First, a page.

His advice—just develop the skill of thinking like an insect.

For a person who has spent four decades in the world of creatures that most of us tend to ignore until they get in our way, Gary Judd has had an impact on the lives of organic and conventional farmers throughout agriculture in the Okanagan Valley and beyond, with contributions that are impossible to ignore. He has earned a sincere debt of gratitude.


Bob McCoubrey is a retired organic orchardist in the Okanagan’s Lake Country. With his wife Sharon, he farmed eight acres for 38 years before turning his efforts to mentorship, writing, volunteering, and community building.

Ask An Expert: Transitioning to Organic

in 2016/Ask an Expert/Fall 2016/Organic Standards
Kale with Water droplet

Rochelle Eisen, B.Sc.(Agr), P.Ag

We asked farmers transitioning to organic for burning questions they’ve been dying to ask. From paperwork to fence posts, standards junkie Rochelle Eisen has the answers they — and you — have been seeking!

Q: How much detail does my record keeping require for the inspector (crop seeding, planting, rotations, dates, etc…)?
A: The more detail the better as the inspector will try to establish if you had enough seed/transplants for the amount of the crop produced. Also, rotation plans, green manure seeding dates, and input use records are necessary to establish if good organic ag practices are in place. Sales records, crop seeding dates, and harvest dates are helpful with yield estimations, especially if plantings are staggered. Such detailed records help you to become a better farmer, as you have the necessary details at your ngertips to help you plan and identify your successes.

Q: If I need advice with paperwork can I ask my inspector?
A: Verification officers (VOs) cannot assist with paperwork except to explain the requirement/standard, as it would be considered consulting and giving you an advantage over other operators. Some certifiers offer workshops and others have someone who can answer your questions. Otherwise, provincial specialists are sometimes helpful. In the end it might be best to hire a consultant. Certifiers sometimes keep list of available consultants.

Q: Do I have to use all certified organic seed (and what if there is no organic option)?
A: Yes, organic seed is required. When you can’t find the variety you are looking for in the quantity and quality you need, you can use non-organic untreated seed. BUT (there always has to be a but, n’est ce pas?) you can’t play that card year in, year out for the same variety. Most certifiers will expect to you to explain what your plan is to help develop an organic source over the coming years, and this question will be asked annually. And just to round out this answer… as the most logical next question is “what does a commercial availability seed search look like?’ The answer is, most certifiers expect growers to contact three credible organic sources to establish the lack of supply. Such searches are to be repeated annually.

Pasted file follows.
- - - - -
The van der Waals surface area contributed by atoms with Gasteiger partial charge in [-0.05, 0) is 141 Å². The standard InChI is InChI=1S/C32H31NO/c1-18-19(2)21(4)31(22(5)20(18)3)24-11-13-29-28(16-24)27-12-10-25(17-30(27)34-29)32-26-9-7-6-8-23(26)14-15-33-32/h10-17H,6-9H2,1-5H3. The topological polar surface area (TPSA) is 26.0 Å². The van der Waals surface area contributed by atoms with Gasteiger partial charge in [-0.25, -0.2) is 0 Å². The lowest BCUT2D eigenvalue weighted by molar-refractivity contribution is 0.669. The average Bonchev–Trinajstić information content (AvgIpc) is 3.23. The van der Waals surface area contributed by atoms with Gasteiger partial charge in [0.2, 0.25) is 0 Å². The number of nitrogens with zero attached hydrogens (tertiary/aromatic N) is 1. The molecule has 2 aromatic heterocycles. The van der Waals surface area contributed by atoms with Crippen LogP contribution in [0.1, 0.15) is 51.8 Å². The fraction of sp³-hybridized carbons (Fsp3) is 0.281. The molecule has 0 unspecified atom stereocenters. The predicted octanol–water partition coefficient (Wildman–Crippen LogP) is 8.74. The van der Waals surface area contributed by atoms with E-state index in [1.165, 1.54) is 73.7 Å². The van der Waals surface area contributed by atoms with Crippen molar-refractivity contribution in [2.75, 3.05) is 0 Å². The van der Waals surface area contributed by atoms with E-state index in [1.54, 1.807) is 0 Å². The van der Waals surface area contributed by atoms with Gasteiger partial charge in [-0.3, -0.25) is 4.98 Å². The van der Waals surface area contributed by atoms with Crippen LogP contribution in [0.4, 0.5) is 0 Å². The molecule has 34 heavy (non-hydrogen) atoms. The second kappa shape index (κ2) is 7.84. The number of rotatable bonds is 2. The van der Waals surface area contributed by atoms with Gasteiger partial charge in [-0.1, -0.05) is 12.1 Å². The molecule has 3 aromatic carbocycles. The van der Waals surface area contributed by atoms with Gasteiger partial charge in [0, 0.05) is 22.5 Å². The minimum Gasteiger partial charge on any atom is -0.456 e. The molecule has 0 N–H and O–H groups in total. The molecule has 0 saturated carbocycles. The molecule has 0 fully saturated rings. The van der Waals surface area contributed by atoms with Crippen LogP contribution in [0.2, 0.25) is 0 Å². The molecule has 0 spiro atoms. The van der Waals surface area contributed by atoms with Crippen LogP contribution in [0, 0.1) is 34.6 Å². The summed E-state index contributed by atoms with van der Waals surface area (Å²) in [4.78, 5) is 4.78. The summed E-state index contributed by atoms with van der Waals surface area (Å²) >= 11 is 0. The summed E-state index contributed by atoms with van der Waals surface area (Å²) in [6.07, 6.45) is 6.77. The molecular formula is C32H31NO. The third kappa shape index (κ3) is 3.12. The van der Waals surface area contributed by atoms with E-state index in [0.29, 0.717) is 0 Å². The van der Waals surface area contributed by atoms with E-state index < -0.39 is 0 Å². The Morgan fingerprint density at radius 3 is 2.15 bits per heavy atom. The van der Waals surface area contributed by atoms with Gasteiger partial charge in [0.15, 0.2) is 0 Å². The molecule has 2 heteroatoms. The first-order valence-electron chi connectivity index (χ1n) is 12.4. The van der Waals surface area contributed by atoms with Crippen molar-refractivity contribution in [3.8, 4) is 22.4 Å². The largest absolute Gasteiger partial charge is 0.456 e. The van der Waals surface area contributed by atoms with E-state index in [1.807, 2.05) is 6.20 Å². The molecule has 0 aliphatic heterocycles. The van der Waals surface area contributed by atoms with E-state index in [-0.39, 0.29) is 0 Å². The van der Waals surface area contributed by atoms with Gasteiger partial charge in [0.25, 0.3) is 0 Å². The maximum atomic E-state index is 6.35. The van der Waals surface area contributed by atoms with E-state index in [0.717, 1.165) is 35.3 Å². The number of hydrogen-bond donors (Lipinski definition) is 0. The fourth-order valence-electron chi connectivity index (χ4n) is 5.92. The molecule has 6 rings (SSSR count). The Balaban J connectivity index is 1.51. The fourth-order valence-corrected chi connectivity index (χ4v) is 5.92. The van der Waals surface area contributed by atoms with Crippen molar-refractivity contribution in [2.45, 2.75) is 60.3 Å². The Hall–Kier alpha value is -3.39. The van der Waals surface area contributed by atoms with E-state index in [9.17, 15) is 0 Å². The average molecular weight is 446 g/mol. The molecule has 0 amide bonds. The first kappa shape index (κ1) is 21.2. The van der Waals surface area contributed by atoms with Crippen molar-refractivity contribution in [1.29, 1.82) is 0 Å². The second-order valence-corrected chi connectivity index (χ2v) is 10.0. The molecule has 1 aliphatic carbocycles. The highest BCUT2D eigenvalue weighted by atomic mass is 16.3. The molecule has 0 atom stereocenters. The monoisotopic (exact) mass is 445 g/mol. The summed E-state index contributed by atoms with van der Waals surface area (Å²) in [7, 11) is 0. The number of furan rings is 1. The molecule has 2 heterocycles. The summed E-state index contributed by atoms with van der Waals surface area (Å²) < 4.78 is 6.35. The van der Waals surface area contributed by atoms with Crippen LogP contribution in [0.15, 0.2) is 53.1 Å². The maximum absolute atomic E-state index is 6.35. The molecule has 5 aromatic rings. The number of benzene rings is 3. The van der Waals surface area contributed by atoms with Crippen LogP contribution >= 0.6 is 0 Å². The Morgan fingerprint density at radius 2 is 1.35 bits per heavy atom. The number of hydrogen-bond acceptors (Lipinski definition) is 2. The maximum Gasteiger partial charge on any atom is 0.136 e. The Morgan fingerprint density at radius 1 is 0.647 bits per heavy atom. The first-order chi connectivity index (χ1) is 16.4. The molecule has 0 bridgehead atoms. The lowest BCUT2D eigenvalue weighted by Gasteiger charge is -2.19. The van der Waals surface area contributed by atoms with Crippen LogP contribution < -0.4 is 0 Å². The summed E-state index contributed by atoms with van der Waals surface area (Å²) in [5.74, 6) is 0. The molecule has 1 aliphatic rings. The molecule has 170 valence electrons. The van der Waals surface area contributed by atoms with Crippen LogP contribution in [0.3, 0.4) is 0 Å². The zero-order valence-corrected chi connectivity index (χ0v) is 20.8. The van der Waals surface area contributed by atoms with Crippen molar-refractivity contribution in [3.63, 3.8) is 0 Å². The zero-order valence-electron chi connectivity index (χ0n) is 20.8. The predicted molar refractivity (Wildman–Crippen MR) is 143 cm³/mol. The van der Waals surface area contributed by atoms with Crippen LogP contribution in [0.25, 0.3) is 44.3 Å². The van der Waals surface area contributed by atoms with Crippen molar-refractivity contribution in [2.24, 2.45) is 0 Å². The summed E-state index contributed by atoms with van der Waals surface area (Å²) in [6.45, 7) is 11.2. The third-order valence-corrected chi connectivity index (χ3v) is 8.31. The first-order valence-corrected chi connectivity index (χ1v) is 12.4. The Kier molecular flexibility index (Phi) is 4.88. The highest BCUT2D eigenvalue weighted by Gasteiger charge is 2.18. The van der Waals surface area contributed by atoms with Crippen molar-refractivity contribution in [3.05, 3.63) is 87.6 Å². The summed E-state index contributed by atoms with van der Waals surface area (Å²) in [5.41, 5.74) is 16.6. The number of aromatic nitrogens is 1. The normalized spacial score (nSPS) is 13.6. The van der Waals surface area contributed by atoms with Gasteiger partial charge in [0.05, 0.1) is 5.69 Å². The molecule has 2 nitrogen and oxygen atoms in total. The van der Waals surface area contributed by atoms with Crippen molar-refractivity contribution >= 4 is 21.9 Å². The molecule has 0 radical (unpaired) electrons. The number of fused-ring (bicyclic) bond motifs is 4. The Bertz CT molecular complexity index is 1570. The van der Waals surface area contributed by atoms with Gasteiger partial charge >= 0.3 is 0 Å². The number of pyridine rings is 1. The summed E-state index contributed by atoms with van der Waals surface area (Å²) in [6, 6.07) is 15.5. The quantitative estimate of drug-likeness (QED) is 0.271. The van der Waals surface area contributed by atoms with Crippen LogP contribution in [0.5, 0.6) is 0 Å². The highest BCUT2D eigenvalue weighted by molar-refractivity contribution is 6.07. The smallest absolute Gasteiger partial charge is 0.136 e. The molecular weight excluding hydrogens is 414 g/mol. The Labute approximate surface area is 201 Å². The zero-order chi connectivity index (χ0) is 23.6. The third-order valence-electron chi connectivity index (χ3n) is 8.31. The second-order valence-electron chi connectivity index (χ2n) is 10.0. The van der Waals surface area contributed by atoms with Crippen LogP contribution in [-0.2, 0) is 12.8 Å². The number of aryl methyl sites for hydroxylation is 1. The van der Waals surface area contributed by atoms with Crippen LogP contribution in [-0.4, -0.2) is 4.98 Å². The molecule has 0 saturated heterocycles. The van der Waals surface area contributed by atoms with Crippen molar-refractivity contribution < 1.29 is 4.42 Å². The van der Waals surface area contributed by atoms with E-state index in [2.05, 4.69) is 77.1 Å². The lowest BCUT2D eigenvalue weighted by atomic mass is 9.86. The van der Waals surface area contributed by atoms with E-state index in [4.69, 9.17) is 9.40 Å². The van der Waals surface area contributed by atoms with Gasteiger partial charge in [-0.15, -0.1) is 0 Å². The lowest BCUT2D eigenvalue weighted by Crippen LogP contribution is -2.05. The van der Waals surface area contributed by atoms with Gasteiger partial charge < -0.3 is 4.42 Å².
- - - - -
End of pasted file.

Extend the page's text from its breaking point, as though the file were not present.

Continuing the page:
Q: Can I use saved seed, such as the garlic I saved from last year’s harvest?
A: Assuming the operation is organic or even in transition, the answer is an emphatic yes, as the seed was raised organically. This has to be tempered by the question: is it wise? It all depends on if you have clean and true to type seed. For example, garlic is one of those crops prone to seed borne diseases such as white rot. Saving your own seed if there is any level of infection may be your own undoing.

And as mentioned, transitional seed is acceptable too, as it was raised organically—it just comes from land that hasn’t met the 36 months from last prohibit substance requirement and can’t be sold as organic. See SIC Q113 for further insight:

“Does the requirement to use organic seed, tubers etc. (5.3) preclude the use of seed grown on transitional landwithin the same operation? (113) Answer: Seed grown on transitional land is acceptable as it meets the require- ment of 5.3 and as it has not been grown using prohibited substances or techniques.”

Q: I have had much discussion with other farmers, certified organic and those considering certification alike, about use and re-use of treated posts. Is a treated post that is already on your farm allowed to stay on your farm only if it remains in place, or is it acceptable to move and reuse posts within the farm as we change or rebuild fencing?